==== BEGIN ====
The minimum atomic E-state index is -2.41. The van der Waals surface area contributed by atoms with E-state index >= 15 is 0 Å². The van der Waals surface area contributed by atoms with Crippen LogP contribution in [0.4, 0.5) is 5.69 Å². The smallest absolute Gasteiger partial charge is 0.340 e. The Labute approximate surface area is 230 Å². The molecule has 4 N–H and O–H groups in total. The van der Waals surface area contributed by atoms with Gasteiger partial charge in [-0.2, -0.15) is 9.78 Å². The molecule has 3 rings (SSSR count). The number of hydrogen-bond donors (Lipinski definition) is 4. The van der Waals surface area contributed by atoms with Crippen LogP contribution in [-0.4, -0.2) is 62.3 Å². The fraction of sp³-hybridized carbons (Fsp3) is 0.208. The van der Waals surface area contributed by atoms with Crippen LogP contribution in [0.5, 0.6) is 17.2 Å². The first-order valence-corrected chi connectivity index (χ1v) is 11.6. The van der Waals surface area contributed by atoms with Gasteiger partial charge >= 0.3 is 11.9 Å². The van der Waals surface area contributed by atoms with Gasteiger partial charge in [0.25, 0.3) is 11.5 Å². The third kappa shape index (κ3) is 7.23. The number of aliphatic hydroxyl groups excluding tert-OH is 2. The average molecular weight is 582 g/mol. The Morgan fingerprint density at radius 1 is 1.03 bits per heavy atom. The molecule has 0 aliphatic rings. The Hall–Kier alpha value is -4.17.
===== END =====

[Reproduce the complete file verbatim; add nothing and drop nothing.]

The minimum atomic E-state index is -2.41. The van der Waals surface area contributed by atoms with E-state index >= 15 is 0 Å². The van der Waals surface area contributed by atoms with Crippen LogP contribution in [0.4, 0.5) is 5.69 Å². The smallest absolute Gasteiger partial charge is 0.340 e. The Labute approximate surface area is 230 Å². The molecule has 4 N–H and O–H groups in total. The van der Waals surface area contributed by atoms with Gasteiger partial charge in [-0.2, -0.15) is 9.78 Å². The molecule has 3 rings (SSSR count). The number of hydrogen-bond donors (Lipinski definition) is 4. The van der Waals surface area contributed by atoms with Crippen LogP contribution in [-0.4, -0.2) is 62.3 Å². The fraction of sp³-hybridized carbons (Fsp3) is 0.208. The van der Waals surface area contributed by atoms with Crippen LogP contribution in [0.5, 0.6) is 17.2 Å². The first-order valence-corrected chi connectivity index (χ1v) is 11.6. The van der Waals surface area contributed by atoms with Gasteiger partial charge >= 0.3 is 11.9 Å². The van der Waals surface area contributed by atoms with Gasteiger partial charge in [0.25, 0.3) is 11.5 Å². The third kappa shape index (κ3) is 7.23. The number of aliphatic hydroxyl groups excluding tert-OH is 2. The average molecular weight is 582 g/mol. The Morgan fingerprint density at radius 1 is 1.03 bits per heavy atom. The molecule has 0 aliphatic rings. The Hall–Kier alpha value is -4.17.